"She was super organized and readily available whenever a production question popped up." Echo Hopkins/Photographer Rep at Anderson Hopkins

What does an art buyer do?

It is an art buyer’s job to produce commercial advertising projects while maintaining creative integrity within a budget. They understand all of the project needs and are able to source the appropriate vendors. Personally, I see that my job mission is to create the best value for the end client, including creative integrity. In order to do that an art buyer has to understand production, as well as know which vendors are truly a great fit for the project. An art buyer’s expertise comes in when writing the contract or purchase order for a job. They understand and will include all language surrounding usage and deliverables.

Why do you need an art Buyer/producer for your project? 


From working on many various projects, an art buyer will have experience with many different vendors.  When a client comes to me with a project I can generate a list of whom they should work with much quicker than they could.  I make this list not only from looking at aesthetic, and budget considerations, but also from personalities.  I consider the temperament of my creative and the culture of my client when I make resource lists.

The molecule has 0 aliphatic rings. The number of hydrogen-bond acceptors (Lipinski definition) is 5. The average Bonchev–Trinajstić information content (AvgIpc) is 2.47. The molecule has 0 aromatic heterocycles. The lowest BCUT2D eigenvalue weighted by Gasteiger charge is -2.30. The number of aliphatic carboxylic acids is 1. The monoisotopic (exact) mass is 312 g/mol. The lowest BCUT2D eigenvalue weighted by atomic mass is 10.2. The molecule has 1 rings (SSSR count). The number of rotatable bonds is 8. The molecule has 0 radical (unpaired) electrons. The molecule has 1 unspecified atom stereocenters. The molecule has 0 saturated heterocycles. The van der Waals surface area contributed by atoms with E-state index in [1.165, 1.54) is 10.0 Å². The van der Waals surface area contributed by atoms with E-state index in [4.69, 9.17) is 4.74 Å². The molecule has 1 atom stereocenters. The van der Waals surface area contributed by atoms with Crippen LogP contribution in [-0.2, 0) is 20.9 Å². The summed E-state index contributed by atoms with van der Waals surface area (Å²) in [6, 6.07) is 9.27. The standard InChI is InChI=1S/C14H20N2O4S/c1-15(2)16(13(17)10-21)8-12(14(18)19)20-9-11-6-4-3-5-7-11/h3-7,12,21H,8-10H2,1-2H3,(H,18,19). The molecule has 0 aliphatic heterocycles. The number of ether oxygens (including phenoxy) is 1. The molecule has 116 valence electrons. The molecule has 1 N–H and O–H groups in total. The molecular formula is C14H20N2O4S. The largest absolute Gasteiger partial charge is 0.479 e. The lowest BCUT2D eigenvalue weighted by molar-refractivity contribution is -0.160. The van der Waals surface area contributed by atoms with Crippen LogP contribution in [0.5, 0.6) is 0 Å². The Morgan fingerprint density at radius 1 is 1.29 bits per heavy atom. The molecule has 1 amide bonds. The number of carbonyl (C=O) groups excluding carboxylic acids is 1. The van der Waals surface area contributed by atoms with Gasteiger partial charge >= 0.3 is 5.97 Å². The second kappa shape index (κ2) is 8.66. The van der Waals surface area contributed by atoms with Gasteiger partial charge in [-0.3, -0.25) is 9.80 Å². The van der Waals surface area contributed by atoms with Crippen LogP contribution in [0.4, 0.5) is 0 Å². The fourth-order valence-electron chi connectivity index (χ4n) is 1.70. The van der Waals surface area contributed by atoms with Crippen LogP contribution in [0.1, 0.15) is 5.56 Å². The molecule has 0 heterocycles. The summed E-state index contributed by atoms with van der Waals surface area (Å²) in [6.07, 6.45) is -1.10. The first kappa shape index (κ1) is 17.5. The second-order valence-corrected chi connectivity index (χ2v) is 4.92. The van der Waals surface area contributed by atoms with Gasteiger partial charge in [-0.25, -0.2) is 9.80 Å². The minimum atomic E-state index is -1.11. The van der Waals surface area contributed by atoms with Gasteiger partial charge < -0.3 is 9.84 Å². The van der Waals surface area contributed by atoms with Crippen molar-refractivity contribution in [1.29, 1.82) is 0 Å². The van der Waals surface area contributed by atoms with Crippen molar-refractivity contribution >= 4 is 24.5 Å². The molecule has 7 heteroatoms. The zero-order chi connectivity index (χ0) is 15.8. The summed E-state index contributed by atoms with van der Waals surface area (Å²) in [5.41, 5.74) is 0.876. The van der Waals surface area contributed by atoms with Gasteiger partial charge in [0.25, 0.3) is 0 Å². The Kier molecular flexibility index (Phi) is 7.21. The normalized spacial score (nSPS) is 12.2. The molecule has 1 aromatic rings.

A big part of an art buyer’s job is developing and managing relationships.  These relationships have often been cultivated over years.  The benefit of good relationships is that it can make the working relationship more cohesive because of the ability to be transparent as well as having established trust.  This can make negotiation much smoother as well.


An art buyer is going to know how and when to push back with vendors.  They come with the history of managing budgets so they should know what is feasible and what is not when it comes to production budgets.  I have to listen to photographers when they are justifying costs, but I have to also be aware of when a fee or line item is out of scope.

A good art buyer is going to know what something should cost before they start the negotiation process and push back with their team if the deliverables are unrealistic based on that budget.  If a client approaches a vendor with an insulting budget it can reflect poorly on that client making it less desirable to work with them and it is something a client should be aware of.


An art buyer is going to have a gauge of what the market value is for various types of photography.  They can give realistic costs for projects.  It is good to have insight to costs before a client pitches a project to a client or asks for a budget.  I have stepped into a project where deliverables were promised to an end client and there was not the budget to support it.  The outcome was the agencies absorbing costs as to not upset the client and in the long term setting expectations that cannot be met going forward.  Once a client has paid for something they believe that that is the cost and it makes it hard to get appropriate budget for similar projects in the future.

Managing expectations